The frenzy that would soon become known as the Seattle Windshield Pitting Epidemic of 1954 began innocently enough in the town of Bellingham. A series of tiny pit-sized windshield holes began appearing in vehicles, and soon enough, a mass hysteria broke out. With theories ranging from absurd to inconceivable, this strange phenomenon would ultimately be defined as nothing but delusion.
- Beginnings: The first pit-sized windshield holes came about in Bellingham, Washington, in March of 1954. Upon inspecting these tiny holes, Bellingham police arrived at the conclusion that vandals must have been up to no good with BB guns. A safe enough explanation, it would suffice for the moment. Yet, these mysterious vandals would begin to attack dozens of miles to the south, making the situation especially peculiar.
- Senseless in Seattle: Eventually, the news would reach Seattle, and on April 14th, what had been happening up north became front page news. Later that same evening, a handful of cars endured damage. By the morning after, the damage become so widespread that it would be considered an epidemic.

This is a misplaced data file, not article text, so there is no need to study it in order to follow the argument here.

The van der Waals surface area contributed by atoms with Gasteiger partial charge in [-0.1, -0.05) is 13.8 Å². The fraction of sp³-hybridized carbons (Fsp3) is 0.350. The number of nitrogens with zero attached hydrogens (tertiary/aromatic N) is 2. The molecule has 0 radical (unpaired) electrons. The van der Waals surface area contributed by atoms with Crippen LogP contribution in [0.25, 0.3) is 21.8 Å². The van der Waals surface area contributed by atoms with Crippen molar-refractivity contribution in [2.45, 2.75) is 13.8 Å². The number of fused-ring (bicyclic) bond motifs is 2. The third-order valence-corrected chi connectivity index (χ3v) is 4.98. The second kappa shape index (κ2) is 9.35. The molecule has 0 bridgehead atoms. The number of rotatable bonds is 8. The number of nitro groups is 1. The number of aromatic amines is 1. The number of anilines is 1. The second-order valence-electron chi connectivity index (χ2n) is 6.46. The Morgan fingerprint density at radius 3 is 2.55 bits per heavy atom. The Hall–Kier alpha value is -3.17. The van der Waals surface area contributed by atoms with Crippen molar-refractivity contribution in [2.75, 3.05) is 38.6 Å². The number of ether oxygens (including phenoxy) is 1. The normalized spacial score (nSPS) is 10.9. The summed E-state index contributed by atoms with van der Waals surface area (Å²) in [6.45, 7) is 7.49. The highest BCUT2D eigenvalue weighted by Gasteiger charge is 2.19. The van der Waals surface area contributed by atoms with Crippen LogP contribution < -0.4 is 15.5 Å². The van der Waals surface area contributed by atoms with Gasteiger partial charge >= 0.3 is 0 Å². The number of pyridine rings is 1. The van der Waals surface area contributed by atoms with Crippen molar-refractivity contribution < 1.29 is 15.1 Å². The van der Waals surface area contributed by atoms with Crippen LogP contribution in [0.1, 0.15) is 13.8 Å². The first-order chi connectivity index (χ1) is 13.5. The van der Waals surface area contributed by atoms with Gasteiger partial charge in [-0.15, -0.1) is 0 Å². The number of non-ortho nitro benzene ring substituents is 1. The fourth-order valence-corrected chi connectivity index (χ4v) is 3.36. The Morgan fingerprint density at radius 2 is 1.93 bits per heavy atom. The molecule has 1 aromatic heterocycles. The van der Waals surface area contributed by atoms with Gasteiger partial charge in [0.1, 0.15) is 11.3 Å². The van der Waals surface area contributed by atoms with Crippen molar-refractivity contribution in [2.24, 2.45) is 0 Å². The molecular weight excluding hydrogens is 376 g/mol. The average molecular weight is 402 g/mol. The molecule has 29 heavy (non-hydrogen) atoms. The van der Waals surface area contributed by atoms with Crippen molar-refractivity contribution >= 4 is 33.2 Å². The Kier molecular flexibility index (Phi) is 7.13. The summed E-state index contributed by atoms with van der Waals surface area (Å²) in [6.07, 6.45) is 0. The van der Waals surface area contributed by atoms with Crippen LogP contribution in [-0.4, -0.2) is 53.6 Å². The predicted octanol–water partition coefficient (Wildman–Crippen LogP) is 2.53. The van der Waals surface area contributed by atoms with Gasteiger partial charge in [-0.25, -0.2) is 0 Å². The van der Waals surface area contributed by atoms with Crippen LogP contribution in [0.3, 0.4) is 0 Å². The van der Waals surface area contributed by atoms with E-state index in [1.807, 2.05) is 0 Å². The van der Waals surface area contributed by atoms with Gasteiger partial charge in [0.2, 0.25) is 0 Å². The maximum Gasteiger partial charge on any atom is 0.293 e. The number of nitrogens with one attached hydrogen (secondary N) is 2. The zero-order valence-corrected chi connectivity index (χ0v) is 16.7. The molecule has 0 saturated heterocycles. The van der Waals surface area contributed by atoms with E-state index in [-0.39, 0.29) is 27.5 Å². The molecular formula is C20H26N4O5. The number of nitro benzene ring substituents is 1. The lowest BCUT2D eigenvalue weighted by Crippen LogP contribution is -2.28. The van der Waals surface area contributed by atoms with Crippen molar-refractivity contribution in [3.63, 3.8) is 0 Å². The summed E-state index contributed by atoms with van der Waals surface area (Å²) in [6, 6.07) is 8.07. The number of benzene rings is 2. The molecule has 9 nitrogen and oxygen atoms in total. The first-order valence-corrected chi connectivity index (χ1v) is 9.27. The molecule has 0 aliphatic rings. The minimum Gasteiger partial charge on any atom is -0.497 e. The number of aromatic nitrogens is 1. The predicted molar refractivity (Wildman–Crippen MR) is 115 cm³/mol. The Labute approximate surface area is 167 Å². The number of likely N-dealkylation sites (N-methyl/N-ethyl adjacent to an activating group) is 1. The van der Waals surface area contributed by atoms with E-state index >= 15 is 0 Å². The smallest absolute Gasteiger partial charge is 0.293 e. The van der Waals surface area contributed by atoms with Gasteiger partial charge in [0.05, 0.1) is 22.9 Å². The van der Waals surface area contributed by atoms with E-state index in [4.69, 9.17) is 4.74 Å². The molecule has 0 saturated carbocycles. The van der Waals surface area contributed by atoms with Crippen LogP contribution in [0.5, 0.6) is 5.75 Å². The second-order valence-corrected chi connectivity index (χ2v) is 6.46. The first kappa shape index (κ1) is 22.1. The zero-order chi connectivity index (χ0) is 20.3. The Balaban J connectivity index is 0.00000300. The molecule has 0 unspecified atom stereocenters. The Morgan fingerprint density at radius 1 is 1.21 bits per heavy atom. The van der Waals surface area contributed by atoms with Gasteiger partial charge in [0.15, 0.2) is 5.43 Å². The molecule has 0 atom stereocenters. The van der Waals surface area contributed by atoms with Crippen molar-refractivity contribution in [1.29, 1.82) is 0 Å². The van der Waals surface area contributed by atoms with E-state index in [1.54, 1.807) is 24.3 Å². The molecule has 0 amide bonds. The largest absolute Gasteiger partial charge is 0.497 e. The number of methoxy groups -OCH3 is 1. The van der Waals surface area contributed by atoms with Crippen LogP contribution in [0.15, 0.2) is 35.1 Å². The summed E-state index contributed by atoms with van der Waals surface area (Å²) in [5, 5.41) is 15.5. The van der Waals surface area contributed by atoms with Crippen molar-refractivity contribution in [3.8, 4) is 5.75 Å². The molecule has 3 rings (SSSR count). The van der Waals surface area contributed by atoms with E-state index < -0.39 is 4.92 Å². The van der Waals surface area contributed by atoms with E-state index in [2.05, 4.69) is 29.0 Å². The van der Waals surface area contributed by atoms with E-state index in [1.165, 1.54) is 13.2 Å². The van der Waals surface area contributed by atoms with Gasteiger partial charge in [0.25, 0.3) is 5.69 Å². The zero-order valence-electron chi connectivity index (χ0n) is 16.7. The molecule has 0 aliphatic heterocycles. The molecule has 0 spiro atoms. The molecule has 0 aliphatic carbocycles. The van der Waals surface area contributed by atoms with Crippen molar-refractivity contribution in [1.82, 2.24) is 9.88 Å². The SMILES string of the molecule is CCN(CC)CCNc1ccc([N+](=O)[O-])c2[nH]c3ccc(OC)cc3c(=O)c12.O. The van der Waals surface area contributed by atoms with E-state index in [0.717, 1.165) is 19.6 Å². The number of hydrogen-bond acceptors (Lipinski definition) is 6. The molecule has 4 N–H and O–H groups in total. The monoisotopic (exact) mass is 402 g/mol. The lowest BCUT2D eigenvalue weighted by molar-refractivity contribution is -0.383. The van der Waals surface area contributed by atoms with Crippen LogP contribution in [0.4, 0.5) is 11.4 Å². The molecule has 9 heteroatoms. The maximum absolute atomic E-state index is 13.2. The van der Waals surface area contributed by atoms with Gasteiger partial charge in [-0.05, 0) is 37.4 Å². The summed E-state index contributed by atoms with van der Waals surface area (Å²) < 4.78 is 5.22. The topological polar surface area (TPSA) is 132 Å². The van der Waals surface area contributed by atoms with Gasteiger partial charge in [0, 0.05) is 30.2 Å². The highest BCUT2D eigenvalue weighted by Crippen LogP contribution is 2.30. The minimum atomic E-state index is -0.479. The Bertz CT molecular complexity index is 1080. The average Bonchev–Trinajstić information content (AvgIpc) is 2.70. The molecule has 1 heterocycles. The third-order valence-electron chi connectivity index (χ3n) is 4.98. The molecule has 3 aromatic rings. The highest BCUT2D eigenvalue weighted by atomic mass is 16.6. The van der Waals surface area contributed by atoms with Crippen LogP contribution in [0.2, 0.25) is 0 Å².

- Theories Abound: Pandemonium ensued and absurd and implausible theories began popping up. Some believed cosmic rays were bombarding the earth, while others blamed gremlins. Some groups believed the Navy’s watt radio transmitter was responsible for converting electronic oscillations to damage the glass, while others insisted glass had been bubbling before their eyes.
- And It Stopped: After nearly 3,000 windshields had endured damage, Seattle police crime laboratory sergeant Max Allison famously declared that the pitting was “five percent hoodlum-ism and ninety-five percent hysteria.” Two days later, on April 17th, the pitting ceased.
Six decades later, odds are your windshield won’t encounter pitting as part of a mass delusion. However, if it is damaged for any reason, you can bring it to the professionals at Glass on the Move for a repair or replacement. To find out more information about our services, give us a call today at (510) 338-4791.